What we found was way more interesting. When you know what you’re looking for, men can get pretty deep.
Facial hair is emotion
There were two distinct operations going on;
- discussion around facial hair or the lack of it, and
- research into products and brands.
The research came way later than expected because, before that, the men talked openly about what beards, moustaches and shaving meant to them.
There were huge cultural phenomena happening. The ability to grow a beard, then look after it and watch it flourish, was a definition of masculinity. Men got attached to their facial hair and discussed it as if it were a friend, partner or loyal pet.
By knowing what to look for, we can see what topics are shaping online discussions throughout the customer journey. Men were discussing whether they should shave or not shave and what the pros and cons were of both.
Behavioural change for the brand
The conversation was way more esoteric than we expected.
- What will it mean if I shave/don’t shave?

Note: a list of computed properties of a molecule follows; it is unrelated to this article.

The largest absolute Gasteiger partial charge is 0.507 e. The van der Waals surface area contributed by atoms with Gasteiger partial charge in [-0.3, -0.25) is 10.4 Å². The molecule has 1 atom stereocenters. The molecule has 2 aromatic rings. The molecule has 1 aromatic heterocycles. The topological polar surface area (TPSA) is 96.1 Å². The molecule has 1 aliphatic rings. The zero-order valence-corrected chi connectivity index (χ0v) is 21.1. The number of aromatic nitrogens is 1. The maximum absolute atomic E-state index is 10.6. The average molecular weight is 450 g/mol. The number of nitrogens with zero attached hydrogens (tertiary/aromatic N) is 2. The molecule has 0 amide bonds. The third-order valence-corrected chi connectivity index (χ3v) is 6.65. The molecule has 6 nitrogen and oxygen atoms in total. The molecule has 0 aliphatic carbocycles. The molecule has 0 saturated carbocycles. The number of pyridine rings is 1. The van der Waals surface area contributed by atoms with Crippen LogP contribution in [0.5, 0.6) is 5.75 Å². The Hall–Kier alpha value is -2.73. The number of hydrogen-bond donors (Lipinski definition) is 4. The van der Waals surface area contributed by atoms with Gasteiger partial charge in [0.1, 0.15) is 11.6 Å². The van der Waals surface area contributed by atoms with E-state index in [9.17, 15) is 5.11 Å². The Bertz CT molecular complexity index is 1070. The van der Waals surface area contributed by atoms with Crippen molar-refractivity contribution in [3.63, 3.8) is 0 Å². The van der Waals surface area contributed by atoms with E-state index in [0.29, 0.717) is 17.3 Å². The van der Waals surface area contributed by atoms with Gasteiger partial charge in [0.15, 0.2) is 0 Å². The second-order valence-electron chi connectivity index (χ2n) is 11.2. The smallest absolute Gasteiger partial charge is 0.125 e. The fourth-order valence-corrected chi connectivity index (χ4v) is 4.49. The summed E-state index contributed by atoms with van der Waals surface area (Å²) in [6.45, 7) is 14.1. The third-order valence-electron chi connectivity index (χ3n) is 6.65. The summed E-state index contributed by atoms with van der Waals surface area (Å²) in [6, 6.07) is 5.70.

- How will it position me as a man?
- How do you feel about the opportunity of growing a beard or the excitement of having a shave?
- How do you feel about the factors that dictate your facial regime?
We discovered distinct steps in the journey of growing a beard, from the itchiness of stubble to the shaping and maintenance of the full beard. And whatever the practicalities of the conversation, the need to share was paramount.
Men wanted to discuss their experiences, opinions and expectations with those they could guide, celebrate or commiserate with (“I have to shave off my beard for work”) or learn from.
A new research perspective
Our pioneering methodology gave Braun a brand new perspective. We were able to provide a different context that can move Braun into a different space. They have the insight they need to say the right thing at the right time and be part of the natural conversation customers are having and want to have.
This has implications for everything from product range, comms strategy and tone of voice to defining their points of difference. It’s this extra learning from social listening that can give Braun the edge.
If you liked this, you might also like to see how we helped a top hotel chain use social to get their customers to love them again.